Falling bank stocks pulled U.S. indexes lower on Monday, and the S&P 500 fell for just the third time in the last three weeks.
NEW YORK — U.S. stock indexes edged lower on Monday, pulled down by sinking bank stocks, and the S&P 500 fell for just the third time in the last three weeks.
Goldman Sachs recorded one of the largest losses in the S&P 500 after describing a “muted start to the year,” even though its earnings for the first quarter still beat analysts’ expectations. Citigroup also slipped following its earnings report, as banks lead off a quarterly reporting season that analysts expect to be the weakest in nearly three years.
The S&P 500 lost 1.83 points, or 0.1%, to 2,905.58. The Dow Jones Industrial Average fell 27.53, or 0.1%, to 26,384.77, and the Nasdaq composite lost 8.15, or 0.1%, to 7,976.01. The Russell 2000 index of small-cap stocks dropped 5.63, or 0.4%, to 1,579.17.
The S&P 500 nevertheless remains within 0.9% of its record following its torrid start to the year, after the Federal Reserve said it may not raise interest rates at all in 2019.
“I think we’re going to see equities continue to confound their critics and advance,” said Margie Patel, senior portfolio manager at Wells Fargo Asset Management.
She expects growth for both the economy and corporate earnings to reaccelerate later this year, in large part because of the Federal Reserve’s pledge to hit pause on interest rate hikes. That follows seven increases in the last two years, including the last one in December, that raised worries about a possible recession and helped send the S&P 500 to a nearly 20% loss at one point.
“If you look through history, recessions have been precipitated by the Federal Reserve tightening and causing recessions — telling banks, ‘Don’t make loans’ and pulling out liquidity,” she said. “This time, they got right up to the brink, and when the market had that violent reaction in December, that made them rethink their approach.”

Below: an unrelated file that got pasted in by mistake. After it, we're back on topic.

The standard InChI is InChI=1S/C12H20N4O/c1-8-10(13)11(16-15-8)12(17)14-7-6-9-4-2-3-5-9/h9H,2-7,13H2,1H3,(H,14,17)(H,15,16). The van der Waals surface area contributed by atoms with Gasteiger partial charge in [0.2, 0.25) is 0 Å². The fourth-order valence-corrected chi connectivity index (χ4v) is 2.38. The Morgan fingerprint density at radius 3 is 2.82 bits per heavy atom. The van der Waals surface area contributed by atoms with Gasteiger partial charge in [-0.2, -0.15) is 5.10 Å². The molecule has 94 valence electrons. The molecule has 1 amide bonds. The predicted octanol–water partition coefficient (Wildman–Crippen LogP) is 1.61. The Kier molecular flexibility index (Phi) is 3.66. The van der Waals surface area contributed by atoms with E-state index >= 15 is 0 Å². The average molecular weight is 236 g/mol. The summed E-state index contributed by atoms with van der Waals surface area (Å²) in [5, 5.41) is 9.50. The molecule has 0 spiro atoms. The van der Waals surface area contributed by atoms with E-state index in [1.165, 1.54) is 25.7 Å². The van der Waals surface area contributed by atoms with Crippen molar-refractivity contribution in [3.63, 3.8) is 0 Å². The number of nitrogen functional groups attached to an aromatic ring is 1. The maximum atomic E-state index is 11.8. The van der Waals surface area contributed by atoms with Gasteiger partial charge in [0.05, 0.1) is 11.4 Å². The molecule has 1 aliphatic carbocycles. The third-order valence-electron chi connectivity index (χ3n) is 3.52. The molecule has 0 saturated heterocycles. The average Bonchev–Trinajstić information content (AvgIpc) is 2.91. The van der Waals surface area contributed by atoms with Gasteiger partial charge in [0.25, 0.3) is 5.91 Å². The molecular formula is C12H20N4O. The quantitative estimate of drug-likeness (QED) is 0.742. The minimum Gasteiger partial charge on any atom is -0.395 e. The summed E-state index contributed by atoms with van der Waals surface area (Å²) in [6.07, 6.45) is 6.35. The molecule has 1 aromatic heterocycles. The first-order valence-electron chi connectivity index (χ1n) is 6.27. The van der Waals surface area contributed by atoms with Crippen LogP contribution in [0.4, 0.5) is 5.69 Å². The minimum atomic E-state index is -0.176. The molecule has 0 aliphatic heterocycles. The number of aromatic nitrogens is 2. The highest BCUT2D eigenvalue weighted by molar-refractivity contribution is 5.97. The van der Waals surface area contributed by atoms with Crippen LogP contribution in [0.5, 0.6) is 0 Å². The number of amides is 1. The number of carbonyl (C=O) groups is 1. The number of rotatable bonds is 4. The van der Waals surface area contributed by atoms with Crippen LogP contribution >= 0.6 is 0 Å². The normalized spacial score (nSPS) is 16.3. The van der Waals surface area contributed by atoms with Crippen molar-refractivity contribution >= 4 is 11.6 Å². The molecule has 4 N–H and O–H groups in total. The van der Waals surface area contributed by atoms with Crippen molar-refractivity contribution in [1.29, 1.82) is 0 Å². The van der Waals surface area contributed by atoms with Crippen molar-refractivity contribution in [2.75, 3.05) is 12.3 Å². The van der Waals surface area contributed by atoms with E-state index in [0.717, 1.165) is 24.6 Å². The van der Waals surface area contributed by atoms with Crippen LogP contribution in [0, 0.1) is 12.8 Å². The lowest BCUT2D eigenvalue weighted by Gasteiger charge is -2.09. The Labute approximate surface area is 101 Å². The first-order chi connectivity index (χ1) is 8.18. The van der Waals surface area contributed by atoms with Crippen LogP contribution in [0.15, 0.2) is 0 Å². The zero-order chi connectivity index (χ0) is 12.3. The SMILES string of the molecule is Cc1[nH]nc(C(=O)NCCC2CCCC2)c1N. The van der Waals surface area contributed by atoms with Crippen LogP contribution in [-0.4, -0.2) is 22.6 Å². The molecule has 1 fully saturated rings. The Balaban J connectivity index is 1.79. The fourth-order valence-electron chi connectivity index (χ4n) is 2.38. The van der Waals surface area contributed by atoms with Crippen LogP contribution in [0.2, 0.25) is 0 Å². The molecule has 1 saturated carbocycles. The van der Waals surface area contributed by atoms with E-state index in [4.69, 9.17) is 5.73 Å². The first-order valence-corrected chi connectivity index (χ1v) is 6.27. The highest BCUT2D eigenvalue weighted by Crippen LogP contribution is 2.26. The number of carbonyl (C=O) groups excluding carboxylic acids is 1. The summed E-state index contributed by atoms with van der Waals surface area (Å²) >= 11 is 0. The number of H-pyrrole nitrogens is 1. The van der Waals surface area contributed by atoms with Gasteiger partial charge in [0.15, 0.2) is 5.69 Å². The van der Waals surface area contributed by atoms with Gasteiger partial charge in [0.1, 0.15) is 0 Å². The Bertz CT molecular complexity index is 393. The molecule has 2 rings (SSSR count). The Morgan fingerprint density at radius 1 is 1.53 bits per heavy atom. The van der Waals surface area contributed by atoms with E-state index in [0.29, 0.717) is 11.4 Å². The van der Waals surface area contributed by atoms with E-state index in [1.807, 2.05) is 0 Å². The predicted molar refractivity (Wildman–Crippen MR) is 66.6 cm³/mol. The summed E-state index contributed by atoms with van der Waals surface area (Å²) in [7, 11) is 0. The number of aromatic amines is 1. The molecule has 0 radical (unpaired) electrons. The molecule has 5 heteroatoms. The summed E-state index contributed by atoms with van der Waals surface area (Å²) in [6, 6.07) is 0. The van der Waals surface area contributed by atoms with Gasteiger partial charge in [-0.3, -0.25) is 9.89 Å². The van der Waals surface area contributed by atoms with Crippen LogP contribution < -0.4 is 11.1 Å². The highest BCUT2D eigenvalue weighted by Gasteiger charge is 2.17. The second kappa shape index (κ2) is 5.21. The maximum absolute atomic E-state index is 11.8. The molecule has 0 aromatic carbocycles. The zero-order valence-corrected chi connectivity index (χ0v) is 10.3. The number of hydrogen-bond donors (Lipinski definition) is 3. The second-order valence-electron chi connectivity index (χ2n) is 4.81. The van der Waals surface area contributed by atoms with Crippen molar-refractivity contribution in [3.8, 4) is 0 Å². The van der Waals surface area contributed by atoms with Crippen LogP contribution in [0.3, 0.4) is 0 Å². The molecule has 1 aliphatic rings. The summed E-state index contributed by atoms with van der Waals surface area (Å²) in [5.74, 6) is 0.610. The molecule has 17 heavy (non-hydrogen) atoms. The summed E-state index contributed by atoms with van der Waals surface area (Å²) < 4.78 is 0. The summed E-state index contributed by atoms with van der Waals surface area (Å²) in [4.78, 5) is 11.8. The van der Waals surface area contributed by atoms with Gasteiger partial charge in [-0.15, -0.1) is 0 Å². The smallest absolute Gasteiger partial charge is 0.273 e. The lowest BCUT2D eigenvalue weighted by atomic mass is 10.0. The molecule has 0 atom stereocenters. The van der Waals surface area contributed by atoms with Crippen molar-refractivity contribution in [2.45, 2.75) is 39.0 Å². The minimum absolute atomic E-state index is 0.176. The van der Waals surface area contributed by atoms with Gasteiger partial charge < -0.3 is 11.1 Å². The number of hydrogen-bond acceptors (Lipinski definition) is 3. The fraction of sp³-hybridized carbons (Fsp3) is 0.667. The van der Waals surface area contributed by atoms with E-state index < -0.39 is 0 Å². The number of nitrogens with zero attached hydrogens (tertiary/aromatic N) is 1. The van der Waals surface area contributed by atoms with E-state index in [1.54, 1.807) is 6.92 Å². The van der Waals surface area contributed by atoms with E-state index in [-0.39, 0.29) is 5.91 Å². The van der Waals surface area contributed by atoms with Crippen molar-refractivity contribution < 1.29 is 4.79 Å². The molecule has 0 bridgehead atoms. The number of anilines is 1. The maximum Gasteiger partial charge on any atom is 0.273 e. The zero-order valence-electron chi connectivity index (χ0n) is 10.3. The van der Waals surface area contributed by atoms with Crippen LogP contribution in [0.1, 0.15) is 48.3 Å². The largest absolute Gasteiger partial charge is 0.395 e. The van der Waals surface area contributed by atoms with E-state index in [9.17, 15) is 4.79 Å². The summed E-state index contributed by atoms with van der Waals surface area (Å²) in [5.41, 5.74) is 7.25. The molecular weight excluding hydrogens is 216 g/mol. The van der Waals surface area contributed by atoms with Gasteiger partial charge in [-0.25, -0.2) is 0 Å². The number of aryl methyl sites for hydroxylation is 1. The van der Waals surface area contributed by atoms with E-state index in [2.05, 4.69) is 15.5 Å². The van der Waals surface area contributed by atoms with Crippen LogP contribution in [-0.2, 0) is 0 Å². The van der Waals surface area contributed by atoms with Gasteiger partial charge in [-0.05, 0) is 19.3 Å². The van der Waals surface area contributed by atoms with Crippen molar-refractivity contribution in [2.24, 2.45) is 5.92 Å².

Optimism has also grown that the U.S. and China can resolve their trade dispute. U.S. Treasury Secretary Steven Mnuchin said Saturday that the world’s two largest economies were moving closer to an agreement.
Some of the market’s biggest losses Monday came from the financial sector. Lighter trading activity during the first three months of the year meant that Goldman Sachs’ revenue fell short of analysts’ estimates, and its shares lost 3.8%.
Like Goldman Sachs, Citigroup also reported stronger profit for the first three months than analysts expected. But its stock slipped 0.1%.
Alliance Data Systems sank to the largest loss in the S&P 500 after it agreed to sell its Epsilon business to Publicis Groupe for $4.4 billion in cash, less than what some analysts had valued the business at. Alliance Data Systems lost 9.3%.
On the winning side was Waste Management, which jumped after it agreed to buy its smaller rival, Advanced Disposal, for $3 billion. It will also assume $1.9 billion of debt in the deal.
Waste Management rose 2.4%, and Advanced Disposal surged 17.9%.
The yield on the 10 year Treasury note held steady at 2.55%. It has been climbing since late last month, when it fell to 2.37% amid a crescendo of worries that global economic growth was slowing.
Asian stock markets were mixed, with the Nikkei 225 in Tokyo jumping 1.4%, South Korea’s Kospi gaining 0.4% and the Hang Seng in Hong Kong losing 0.3%.
European markets were listless. The FTSE 100 in London was virtually flat, and the French CAC 40 rose 0.1%, while Germany’s DAX was up 0.2%.
In the commodities markets, the price of oil gave back some of its big gains for the year. Benchmark U.S. crude oil fell 49 cents to settle at $63.40. Brent crude, the international standard, fell 37 cents to $71.18. Both remain up more than 30% for the year.
Natural gas slipped 7 cents to $2.59 per 1,000 cubic feet, heating oil slipped a penny to $2.06 per gallon and wholesale gasoline fell 3 cents to $2.01 per gallon.
Gold fell $3.90 to $1,291.30 per ounce, silver rose a penny to $14.98 per ounce and copper slipped 1 cent to $2.94 per pound.
The dollar slipped to 112.03 Japanese yen from 112.08 yen late Friday. The euro rose to $1.1304 from $1.1296, and the British pound inched up to $1.0041 from $1.0029.